Text: Exodus 3:1-15
Now Moses was tending the flock of Jethro his father-in-law, the priest of Midian, and he led the flock to the far side of the wilderness and came to Horeb, the mountain of God. There the angel of the Lord appeared to him in flames of fire from within a bush. Moses saw that though the bush was on fire it did not burn up. So Moses thought, “I will go over and see this strange sight—why the bush does not burn up.”
When the Lord saw that he had gone over to look, God called to him from within the bush, “Moses! Moses!”
And Moses said, “Here I am.”
“Do not come any closer,” God said. “Take off your sandals, for the place where you are standing is holy ground.” Then he said, “I am the God of your father, the God of Abraham, the God of Isaac and the God of Jacob.” At this, Moses hid his face, because he was afraid to look at God.
The Lord said, “I have indeed seen the misery of my people in Egypt. I have heard them crying out because of their slave drivers, and I am concerned about their suffering. So I have come down to rescue them from the hand of the Egyptians and to bring them up out of that land into a good and spacious land, a land flowing with milk and honey—the home of the Canaanites, Hittites, Amorites, Perizzites, Hivites and Jebusites. And now the cry of the Israelites has reached me, and I have seen the way the Egyptians are oppressing them. So now, go. I am sending you to Pharaoh to bring my people the Israelites out of Egypt.”
But Moses said to God, “Who am I that I should go to Pharaoh and bring the Israelites out of Egypt?”
And God said, “I will be with you. And this will be the sign to you that it is I who have sent you: When you have brought the people out of Egypt, you will worship God on this mountain.”
Moses said to God, “Suppose I go to the Israelites and say to them, ‘The God of your fathers has sent me to you,’ and they ask me, ‘What is his name?’ Then what shall I tell them?”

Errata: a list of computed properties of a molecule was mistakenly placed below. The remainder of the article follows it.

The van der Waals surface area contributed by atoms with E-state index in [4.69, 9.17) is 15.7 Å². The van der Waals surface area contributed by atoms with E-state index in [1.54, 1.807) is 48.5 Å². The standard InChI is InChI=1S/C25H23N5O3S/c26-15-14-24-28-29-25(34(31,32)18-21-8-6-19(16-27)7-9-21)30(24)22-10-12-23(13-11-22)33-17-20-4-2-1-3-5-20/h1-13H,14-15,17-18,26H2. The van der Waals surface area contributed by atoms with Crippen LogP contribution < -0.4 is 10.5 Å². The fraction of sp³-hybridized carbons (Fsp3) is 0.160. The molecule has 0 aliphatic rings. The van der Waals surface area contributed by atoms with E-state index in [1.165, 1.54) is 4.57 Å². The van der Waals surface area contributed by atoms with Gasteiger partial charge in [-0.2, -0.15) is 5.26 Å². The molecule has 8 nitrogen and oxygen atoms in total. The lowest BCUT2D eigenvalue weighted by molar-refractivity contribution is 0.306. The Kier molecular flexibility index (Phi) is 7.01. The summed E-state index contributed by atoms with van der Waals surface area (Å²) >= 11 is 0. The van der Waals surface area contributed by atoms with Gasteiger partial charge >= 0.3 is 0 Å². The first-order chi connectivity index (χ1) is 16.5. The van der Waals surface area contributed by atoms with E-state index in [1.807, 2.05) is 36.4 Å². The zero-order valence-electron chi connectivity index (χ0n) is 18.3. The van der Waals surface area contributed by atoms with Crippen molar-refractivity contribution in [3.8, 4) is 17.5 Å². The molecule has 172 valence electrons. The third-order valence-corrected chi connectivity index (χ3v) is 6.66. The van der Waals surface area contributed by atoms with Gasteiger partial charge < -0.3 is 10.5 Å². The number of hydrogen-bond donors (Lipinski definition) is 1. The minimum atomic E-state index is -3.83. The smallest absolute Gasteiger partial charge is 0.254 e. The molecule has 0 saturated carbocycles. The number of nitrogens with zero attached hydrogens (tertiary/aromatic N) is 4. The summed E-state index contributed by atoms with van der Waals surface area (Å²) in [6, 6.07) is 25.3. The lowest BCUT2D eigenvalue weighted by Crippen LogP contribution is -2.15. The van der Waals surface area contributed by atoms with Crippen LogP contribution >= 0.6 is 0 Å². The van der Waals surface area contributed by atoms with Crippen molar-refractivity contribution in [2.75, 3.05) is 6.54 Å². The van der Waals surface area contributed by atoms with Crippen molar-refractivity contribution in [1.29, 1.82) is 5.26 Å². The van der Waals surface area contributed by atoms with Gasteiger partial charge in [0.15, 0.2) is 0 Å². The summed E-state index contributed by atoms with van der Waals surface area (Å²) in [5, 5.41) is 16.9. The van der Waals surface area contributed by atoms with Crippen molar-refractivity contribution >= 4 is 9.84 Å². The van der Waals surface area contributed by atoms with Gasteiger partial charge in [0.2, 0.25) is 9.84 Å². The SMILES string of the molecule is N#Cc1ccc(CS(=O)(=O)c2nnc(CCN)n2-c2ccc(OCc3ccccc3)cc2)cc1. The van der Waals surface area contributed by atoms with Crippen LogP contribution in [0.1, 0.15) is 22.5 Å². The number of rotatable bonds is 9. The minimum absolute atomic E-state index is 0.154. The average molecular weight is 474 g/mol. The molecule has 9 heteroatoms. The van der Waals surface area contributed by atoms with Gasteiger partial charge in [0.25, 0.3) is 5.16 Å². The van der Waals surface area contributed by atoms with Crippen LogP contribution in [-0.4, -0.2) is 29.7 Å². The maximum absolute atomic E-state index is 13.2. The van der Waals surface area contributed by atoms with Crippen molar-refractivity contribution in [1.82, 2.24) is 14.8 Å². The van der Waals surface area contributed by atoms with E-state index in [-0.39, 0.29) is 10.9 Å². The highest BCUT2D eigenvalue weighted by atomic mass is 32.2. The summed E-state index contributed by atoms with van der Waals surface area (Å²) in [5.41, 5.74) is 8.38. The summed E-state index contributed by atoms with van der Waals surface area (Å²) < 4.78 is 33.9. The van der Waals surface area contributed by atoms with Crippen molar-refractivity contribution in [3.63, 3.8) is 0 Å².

God also said to Moses, “Say to the Israelites, ‘The Lord, the God of your fathers—the God of Abraham, the God of Isaac and the God of Jacob—has sent me to you.’
“This is my name forever,the name you shall call mefrom generation to generation.”
This moment where Moses comes upon the burning bush is one of the most pivotal moments in all of the Bible. While God had appeared and made a covenant with others before now, here is where God reveals God’s own name.
Moses has already been through much. He’d already been sent by his mother down the river in an effort to save him. He’d already been brought into Pharaoh’s household and raised by Pharaoh’s daughter. He’d already fled after killing an Egyptian task-master. He’d already married and was living as a shepherd in the land of Midian, watching the oppression from his people, the Israelites, from afar.
Moses was one who had been continually driven away from home. He was driven away first from his mother, then from his adoptive family, then from his people. When Moses comes across the burning bush, the concept of “home” was probably one that was blurry at best for him.
And then Moses hears the voice: “Moses! Moses! Take off your sandals!”